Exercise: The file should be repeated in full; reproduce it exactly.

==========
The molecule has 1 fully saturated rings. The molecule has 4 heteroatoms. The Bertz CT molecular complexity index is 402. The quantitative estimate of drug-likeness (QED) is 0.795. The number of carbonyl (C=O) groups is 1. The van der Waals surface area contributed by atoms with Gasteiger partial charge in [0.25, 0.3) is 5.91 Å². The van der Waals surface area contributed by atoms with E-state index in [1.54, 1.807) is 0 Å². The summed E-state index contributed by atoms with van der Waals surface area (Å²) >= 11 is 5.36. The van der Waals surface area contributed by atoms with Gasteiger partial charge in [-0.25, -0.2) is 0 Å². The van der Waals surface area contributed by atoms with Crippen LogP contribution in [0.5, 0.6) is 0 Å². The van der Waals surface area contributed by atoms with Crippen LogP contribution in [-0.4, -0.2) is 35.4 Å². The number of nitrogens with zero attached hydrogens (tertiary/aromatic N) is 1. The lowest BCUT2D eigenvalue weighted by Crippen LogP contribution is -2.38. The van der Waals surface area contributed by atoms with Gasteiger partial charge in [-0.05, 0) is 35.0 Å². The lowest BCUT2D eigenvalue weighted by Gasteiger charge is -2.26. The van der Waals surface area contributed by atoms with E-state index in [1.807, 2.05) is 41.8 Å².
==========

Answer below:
The molecule has 1 fully saturated rings. The molecule has 4 heteroatoms. The Bertz CT molecular complexity index is 402. The quantitative estimate of drug-likeness (QED) is 0.795. The number of carbonyl (C=O) groups is 1. The van der Waals surface area contributed by atoms with Gasteiger partial charge in [0.25, 0.3) is 5.91 Å². The van der Waals surface area contributed by atoms with E-state index in [1.54, 1.807) is 0 Å². The summed E-state index contributed by atoms with van der Waals surface area (Å²) >= 11 is 5.36. The van der Waals surface area contributed by atoms with Gasteiger partial charge in [-0.25, -0.2) is 0 Å². The van der Waals surface area contributed by atoms with Crippen LogP contribution in [0.5, 0.6) is 0 Å². The van der Waals surface area contributed by atoms with Crippen LogP contribution in [-0.4, -0.2) is 35.4 Å². The number of nitrogens with zero attached hydrogens (tertiary/aromatic N) is 1. The lowest BCUT2D eigenvalue weighted by Crippen LogP contribution is -2.38. The van der Waals surface area contributed by atoms with Gasteiger partial charge in [-0.05, 0) is 35.0 Å². The lowest BCUT2D eigenvalue weighted by Gasteiger charge is -2.26. The van der Waals surface area contributed by atoms with E-state index in [1.807, 2.05) is 41.8 Å².